Key to success: key spouses connect at 22nd Air Force summit

  • Published
  • By Meredith Kirchoff
  • 22nd Air Force Public Affairs

Key spouses from across 22nd Air Force gathered to learn, share and network at the Numbered Air Force’s first Key Spouse Leadership Summit April 2-4, 2019 at Dobbins Air Reserve Base, Georgia.

Approximately 15 spouses from 22nd AF Direct Reporting Units participated. Air Force Reserve Command Senior Spouse Janis Scobee and Jill La Fave, 22nd AF senior spouse, hosted the event.

“We want to hear about the things you want to see, what you think would make the program better,” said Scobee. “We as spouses are building the program. When changes need to be made, forums like this is where we do it... as a team.”

In the first event of its kind, spouses addressed topics ranging from existing programs like the Yellow Ribbon Reintegration Program to best practices in communication and continuity, and how to optimize use of the service’s new mobile application, Air Force Connect, for unit Key Spouse programs.

“This was a good chance for us to get together as a NAF, face-to-face, and all get on the same page,” said Kalee Kochansky, 910th Airlift Wing key spouse. “We’re all working on our separate programs, but here we come together and create one program that has continuity among all the bases, and also tailor it to the Reserve environment.”

The vision for the event reflected recent Air Force Reserve Command initiatives to reenergize the Key Spouse program, La Fave said.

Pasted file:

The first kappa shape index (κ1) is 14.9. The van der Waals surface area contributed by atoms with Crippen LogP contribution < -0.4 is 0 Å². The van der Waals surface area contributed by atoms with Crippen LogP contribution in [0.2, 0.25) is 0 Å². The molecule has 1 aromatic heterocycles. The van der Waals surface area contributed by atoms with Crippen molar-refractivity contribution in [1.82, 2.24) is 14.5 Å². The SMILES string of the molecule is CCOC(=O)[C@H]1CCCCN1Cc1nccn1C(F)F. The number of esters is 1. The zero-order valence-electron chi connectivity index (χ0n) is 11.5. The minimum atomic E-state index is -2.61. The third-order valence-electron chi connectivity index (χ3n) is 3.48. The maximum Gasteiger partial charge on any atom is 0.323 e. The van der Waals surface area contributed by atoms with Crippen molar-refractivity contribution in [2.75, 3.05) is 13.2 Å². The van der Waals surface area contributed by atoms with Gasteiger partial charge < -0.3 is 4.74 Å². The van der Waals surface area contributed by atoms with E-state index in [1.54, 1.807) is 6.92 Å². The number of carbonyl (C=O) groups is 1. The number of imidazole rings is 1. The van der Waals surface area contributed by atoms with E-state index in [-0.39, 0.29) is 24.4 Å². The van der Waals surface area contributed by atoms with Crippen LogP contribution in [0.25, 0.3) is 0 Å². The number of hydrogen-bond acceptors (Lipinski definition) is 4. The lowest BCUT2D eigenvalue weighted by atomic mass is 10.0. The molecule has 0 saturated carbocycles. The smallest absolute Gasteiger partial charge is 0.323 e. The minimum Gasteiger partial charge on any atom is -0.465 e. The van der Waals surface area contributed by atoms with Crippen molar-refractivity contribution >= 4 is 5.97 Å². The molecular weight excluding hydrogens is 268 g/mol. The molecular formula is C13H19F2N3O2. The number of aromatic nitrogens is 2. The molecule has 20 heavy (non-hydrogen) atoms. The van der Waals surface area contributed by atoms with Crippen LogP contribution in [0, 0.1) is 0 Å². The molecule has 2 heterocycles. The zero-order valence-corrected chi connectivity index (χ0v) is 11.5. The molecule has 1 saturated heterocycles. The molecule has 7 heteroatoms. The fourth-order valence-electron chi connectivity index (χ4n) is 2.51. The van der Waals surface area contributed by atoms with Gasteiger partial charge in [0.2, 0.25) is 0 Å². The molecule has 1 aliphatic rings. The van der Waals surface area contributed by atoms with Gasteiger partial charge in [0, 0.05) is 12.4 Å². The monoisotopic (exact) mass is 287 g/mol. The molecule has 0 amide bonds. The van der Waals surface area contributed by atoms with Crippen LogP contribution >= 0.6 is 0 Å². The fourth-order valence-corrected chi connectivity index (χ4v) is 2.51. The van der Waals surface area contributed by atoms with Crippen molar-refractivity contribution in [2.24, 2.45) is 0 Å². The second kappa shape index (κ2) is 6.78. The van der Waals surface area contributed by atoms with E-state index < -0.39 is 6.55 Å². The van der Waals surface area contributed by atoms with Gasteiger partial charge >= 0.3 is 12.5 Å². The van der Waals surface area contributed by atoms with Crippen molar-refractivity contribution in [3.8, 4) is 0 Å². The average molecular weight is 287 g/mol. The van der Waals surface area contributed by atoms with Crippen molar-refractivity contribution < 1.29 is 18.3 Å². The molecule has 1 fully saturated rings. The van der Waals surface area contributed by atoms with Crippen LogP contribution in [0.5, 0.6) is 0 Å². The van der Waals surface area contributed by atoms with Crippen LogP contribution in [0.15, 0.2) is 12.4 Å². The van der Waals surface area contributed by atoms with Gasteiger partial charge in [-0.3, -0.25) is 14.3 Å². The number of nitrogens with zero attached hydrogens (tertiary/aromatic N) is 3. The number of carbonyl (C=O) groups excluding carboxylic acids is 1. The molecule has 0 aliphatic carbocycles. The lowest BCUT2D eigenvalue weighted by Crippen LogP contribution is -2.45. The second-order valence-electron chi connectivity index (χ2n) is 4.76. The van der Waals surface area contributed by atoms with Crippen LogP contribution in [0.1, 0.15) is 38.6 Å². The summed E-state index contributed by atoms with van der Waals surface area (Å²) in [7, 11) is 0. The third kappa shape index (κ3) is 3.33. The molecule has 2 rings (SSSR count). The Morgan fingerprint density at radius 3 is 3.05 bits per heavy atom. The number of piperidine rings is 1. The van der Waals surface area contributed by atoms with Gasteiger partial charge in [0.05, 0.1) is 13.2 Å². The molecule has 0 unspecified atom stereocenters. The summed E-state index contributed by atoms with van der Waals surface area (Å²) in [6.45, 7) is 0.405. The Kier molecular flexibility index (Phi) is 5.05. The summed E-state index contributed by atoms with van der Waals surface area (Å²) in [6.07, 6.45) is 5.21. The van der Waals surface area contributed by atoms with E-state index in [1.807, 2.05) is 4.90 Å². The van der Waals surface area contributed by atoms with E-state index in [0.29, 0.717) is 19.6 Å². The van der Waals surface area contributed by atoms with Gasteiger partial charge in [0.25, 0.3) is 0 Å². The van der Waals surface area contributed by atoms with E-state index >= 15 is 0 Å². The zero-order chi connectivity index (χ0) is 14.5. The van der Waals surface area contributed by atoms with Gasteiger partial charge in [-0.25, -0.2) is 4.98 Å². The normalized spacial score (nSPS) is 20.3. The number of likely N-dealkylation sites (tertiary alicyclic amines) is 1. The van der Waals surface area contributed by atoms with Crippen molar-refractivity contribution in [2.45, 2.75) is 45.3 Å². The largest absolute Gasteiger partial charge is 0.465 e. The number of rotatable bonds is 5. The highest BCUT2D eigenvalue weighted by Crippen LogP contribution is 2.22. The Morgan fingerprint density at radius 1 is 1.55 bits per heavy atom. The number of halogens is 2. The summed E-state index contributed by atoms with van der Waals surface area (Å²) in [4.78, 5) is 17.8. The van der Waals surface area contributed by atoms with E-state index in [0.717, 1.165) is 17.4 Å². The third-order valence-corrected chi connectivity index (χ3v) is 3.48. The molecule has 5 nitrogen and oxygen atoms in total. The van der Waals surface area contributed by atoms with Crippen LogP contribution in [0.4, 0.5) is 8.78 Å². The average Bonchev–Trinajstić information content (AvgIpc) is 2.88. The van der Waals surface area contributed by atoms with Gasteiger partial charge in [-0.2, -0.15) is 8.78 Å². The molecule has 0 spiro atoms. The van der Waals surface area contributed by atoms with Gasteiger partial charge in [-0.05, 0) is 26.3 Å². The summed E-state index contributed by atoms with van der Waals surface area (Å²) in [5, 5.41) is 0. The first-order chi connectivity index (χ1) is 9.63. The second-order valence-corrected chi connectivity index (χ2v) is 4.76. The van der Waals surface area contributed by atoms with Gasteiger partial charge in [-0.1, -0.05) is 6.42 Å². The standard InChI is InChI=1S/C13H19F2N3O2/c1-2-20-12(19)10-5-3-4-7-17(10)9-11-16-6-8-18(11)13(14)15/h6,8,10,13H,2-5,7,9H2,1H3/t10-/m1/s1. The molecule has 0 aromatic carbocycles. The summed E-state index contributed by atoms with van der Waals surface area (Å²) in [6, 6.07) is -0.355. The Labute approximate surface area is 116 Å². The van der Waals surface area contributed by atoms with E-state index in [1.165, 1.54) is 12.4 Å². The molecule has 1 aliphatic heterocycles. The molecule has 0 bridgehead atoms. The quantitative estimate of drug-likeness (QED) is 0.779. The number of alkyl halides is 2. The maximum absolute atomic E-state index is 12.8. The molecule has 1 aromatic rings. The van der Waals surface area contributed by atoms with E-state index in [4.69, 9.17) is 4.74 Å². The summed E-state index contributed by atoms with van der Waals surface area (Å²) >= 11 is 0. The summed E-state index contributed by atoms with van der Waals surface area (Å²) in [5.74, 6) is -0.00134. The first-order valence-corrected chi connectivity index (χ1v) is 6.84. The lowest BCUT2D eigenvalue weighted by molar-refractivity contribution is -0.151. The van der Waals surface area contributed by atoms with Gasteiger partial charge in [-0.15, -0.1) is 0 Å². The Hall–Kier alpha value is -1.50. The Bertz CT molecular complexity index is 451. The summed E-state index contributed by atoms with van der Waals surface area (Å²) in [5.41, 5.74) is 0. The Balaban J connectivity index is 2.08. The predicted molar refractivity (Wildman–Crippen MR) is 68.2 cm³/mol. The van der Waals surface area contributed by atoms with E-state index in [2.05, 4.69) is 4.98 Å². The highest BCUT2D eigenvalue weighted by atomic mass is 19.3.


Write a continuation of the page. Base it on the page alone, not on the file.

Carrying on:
“Our goal was to get our Key Spouse leadership together in the same room to empower each other to keep building the program,” La Fave said. “The leadership in the program is really here to direct our Airmen to resources, so when you get them together they start to learn more from each other about how to best use those resources.”

Some spouses attended as their unit’s senior spouse and key spouse mentor, while others are unit key spouses serving at the group or squadron level – all were familiar with the unique challenges of serving Reserve Citizen Airmen and their families.

“The tyranny of distance between our spouses is something that is unique to AFRC,” said Scobee. “We have to have a way to connect families to resources and information. The Key Spouse program is our link to families no matter their distance or duty status.”

Scobee briefed the Key Spouse program’s recently published strategic communication plan that aims to synchronize the voices of unit leadership with key spouses in the field.

“Success comes when the wing-level commander embraces and employs the key spouses to enhance the lives and day-to-day activities of their Airmen, and alleviate challenges and frustrations,” said La Fave. “Because people want to serve, but it’s all these other things, little things that can become big, and we have the resources to help.”

Whether they’re just starting out or refining a well-established program, our key spouses are returning to their units with a renewed sense of energy and purpose for their efforts, La Fave added.